Yueyang Lu (MPO) new date confirmed
Estimate of Eulerian Eddy Diffusivity Using Lagrangian Particles

Eddy diffusivity quantifies the efficiency of eddies in large-scale tracer transport and is formulated by assuming a linear relationship between eddy flux and tracer gradient. The traditional way to calculate eddy diffusivity needs simulations of at least two passive tracers, which are transported by the same velocity field. However, physically speaking, pathways of fluid parcels are the same for different tracers. Here a new method to derive Eulerian eddy diffusivity from Lagrangian particle data is proposed and is used to study the eddy-induced diffusion in the Gulf Stream region by using data from the Hybrid Coordinate Ocean Model (HYCOM). We assume that particle trajectories record the pathways of fluid parcels. Thus the large-scale tracer and eddy flux fields are readily constructed by prescribing each particle a certain amount of concentration. This method is computationally more efficient than the traditional one because only one integration of the velocity field is needed. We will show that the eddy-induced transport is highly dependent on direction and location. The dependence of eddy diffusivity on the number of particles will be also discussed, with a focus on the convergence to a "true" diffusivity.

Nektaria Ntaganou (MPO) new date confirmed
The impact of the West Florida Shelf Topography on the Loop Current System Variability
Nektaria Ntaganou, Vassiliki Kourafalou, Matthieu Le Hénaff, and Yannis Androulidakis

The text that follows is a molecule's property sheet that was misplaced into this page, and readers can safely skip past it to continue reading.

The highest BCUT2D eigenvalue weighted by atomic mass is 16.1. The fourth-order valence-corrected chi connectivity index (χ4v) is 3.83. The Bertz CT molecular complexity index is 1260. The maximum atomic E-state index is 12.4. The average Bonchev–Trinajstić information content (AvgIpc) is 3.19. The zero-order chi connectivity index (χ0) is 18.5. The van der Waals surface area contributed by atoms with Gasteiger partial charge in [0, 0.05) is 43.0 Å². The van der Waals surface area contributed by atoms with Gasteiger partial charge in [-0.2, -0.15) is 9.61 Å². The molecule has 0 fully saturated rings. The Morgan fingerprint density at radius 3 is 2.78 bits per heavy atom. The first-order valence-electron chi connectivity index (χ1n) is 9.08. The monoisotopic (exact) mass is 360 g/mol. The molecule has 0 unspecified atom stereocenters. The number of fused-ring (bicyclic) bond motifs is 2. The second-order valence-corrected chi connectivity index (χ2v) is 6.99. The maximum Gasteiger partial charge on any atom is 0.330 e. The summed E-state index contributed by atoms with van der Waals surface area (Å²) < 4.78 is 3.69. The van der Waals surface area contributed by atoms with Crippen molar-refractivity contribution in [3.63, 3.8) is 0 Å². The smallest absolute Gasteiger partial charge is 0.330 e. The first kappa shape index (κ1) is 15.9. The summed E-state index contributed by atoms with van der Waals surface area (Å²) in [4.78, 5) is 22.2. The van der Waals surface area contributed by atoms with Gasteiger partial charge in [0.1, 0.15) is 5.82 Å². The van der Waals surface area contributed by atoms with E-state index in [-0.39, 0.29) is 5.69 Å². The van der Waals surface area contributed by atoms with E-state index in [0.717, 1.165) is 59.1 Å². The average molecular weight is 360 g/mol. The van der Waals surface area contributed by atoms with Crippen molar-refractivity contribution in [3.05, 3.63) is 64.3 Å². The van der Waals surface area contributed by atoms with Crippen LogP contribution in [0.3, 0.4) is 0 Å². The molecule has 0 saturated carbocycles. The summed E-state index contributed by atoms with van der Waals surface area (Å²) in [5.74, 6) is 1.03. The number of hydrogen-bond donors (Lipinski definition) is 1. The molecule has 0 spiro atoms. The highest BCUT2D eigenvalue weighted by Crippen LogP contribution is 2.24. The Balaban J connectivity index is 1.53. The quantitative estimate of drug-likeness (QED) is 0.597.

The effects of the West Florida Shelf topography on the Loop Current system have been studied in the past but remain a matter under investigation. The goal of this study is to improve our understanding of the controlling factors of Loop Current intrusion, as well as the impact of the shelf's topography on the eddies associated to the Loop Current. We address the issue by conducting numerical experiments that only differ with respect to the topography of the West Florida Shelf, using the Hybrid Coordinate Ocean Model (HYCOM) applied in the Gulf of Mexico (GoM-HYCOM). This approach allows to isolate the topographic controls and investigate their sole impact on the Loop Current System evolution. Our results show that the topography of the West Florida Shelf controls not only the intrusion of the Loop Current into the Gulf of Mexico, but also its minimum latitude and axis tilt. In the modified topography experiments, the Loop Current, regardless of its initial position, does not retract below 26°N and has a predominant westward tilt, whereas in the realistic case, the minimum latitude can be as south as 24°N and the mean axis angle is eastward. A predominant westward axis tilt promotes the LCE shedding and the shifting of the eddy activity towards the deeper Gulf of Mexico waters. Thus, the depth and steepness of the shelf control to a great extent both the variability of the current and the distribution of the eddy kinetic energy. Finally, we find that positive potential vorticity anomaly advection from the southwestern tip of the Florida Shelf into the Florida Straits seems to be one of the controlling factors of the LC intrusion into the Gulf of Mexico.